If I had to point to one piece of advice upon which my writing philosophy is built, it would be the fervent words children’s author Jane Yolen uttered at Calvin College’s Festival of Faith and Writing. She spoke about the importance of addressing faith questions in books for kids: What happens after we die? Is God real? The primary book-buyers for children’s authors are public schools and public libraries, which don’t usually shelve faith stories. Yolen told us to write them anyway. A member of the audience challenged her: Shouldn’t writers be accountable to the book buyers? Yolen got angry. “All writers are accountable to three things, in this order: First, we’re accountable to the story. Second, we’re accountable to ourselves. Only lastly are we accountable to our audience.”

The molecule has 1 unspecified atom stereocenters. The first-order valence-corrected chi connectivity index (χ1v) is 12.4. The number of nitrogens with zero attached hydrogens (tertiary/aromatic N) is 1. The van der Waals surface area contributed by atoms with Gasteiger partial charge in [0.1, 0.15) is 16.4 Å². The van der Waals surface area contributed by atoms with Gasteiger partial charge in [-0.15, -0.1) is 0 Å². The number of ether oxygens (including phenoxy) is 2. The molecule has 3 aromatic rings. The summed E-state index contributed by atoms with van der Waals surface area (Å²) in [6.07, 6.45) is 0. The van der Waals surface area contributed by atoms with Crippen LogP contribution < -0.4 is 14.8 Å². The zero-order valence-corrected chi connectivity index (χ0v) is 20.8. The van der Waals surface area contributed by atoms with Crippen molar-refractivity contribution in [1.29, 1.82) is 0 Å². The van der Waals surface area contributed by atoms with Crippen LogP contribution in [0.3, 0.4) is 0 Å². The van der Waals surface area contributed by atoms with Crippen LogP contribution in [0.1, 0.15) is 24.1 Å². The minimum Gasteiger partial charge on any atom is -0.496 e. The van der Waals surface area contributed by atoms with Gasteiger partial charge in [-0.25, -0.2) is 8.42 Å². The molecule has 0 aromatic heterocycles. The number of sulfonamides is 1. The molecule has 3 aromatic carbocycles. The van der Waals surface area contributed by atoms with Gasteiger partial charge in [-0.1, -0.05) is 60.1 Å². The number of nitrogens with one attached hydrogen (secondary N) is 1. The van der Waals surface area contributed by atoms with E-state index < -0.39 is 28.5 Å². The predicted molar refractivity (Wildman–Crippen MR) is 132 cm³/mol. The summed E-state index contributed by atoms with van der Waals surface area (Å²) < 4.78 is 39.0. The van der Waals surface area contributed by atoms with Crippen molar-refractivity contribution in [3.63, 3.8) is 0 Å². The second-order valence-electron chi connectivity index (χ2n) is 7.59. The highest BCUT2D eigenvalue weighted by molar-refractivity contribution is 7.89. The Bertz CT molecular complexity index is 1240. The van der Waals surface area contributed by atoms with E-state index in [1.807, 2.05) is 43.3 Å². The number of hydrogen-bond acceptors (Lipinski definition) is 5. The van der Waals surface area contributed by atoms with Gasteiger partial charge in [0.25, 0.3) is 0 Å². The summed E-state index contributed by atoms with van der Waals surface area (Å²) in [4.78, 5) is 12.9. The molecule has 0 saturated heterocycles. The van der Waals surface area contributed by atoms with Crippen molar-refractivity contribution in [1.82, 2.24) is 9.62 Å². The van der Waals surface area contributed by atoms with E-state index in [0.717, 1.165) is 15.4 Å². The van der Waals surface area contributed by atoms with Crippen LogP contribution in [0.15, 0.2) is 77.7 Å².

It’s so easy to jumble these priorities! We place the audience first, compromising our needs and curiosity and joy. We confuse and conflate publishers with readers. We rarely consider ourselves worthy of creative investment, or we fear we’re egotistical if we do. Worse yet, we don’t appreciate the story itself as an entity worthy of devotion. The story: a memory, an imaginative ramble, a question pursued with characters and moments in time. “The universe is made of stories, not of atoms,” writes Muriel Rukeyser. Stories are of us and beyond us. By writing stories we make our world. Stories are a source of life. They have their own energy, their own will. A first draft gives the writer and reader a vague glimpse of this source. Only time and attention—love, that is—lend that life force a body. In the beginning is a story—a mystery—and the writer loves it into being.
from “Living Revision: A Writer’s Craft as Spiritual Practice” by @Elizabeth Jarrett Andrew @Skinner House